It's pretty much TreeHugger policy not to show big houses in the country that are labelled sustainable, because they aren't. But that is where the clients are for architects like Altius Architecture, when they are not designing tiny green minihomes, and Graham Smith does take sustainability seriously, building in as many green features as he can, in a subtle, almost invisible manner.
The architects write:
The material palette was of particular importance as it was paramount that the building became steeped within its surroundings, and so we chose to pursue a selection of materials that would reflect the nature of adjacent landscape and in particular its seasonally changing colours and textures. True to this we incorporated the ever evolving characteristics of corten steel, the earthy tones of a deep grey/blue ‘Cape Cod’ pre-finished wood siding, as well as other products like slate and ipe wood decking.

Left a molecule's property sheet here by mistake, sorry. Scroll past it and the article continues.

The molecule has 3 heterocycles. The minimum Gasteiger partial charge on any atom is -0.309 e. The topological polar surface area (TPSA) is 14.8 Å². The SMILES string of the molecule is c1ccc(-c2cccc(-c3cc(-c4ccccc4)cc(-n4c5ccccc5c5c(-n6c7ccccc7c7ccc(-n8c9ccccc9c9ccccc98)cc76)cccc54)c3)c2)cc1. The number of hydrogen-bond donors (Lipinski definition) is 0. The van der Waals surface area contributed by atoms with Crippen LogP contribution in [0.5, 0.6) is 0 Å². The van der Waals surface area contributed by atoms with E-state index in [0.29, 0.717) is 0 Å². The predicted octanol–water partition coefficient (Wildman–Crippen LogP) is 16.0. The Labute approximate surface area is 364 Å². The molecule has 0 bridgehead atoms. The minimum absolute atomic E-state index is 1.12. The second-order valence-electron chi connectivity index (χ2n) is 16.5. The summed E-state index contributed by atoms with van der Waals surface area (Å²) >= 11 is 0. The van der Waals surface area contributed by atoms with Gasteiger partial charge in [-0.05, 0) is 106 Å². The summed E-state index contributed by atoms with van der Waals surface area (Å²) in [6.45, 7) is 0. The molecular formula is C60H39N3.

COR-TEN is a self-weathering steel that develops a lovely rusty patina, that can cause problems if not used properly. I asked architect Graham Smith about this; he responded:
Major issues would be using incompatible fasteners and/or welding materials which can cause the Corten to fail or worse still the fastener to fail. Minor issues are electrolytic or galvanic reactions commonly between corten and aluminium, zinc, copper and stainless. For the most part these reactions can create really bad staining on one or both of the materials in contact usually the one downstream. Another common problem is that the corten will rust stain anything downstream of it including paving, masonry...
As long as you're thoughtful about how you design it, understand the basics and have an installer that knows what they're doing it is a great material with an ever changing patina and a really long service life.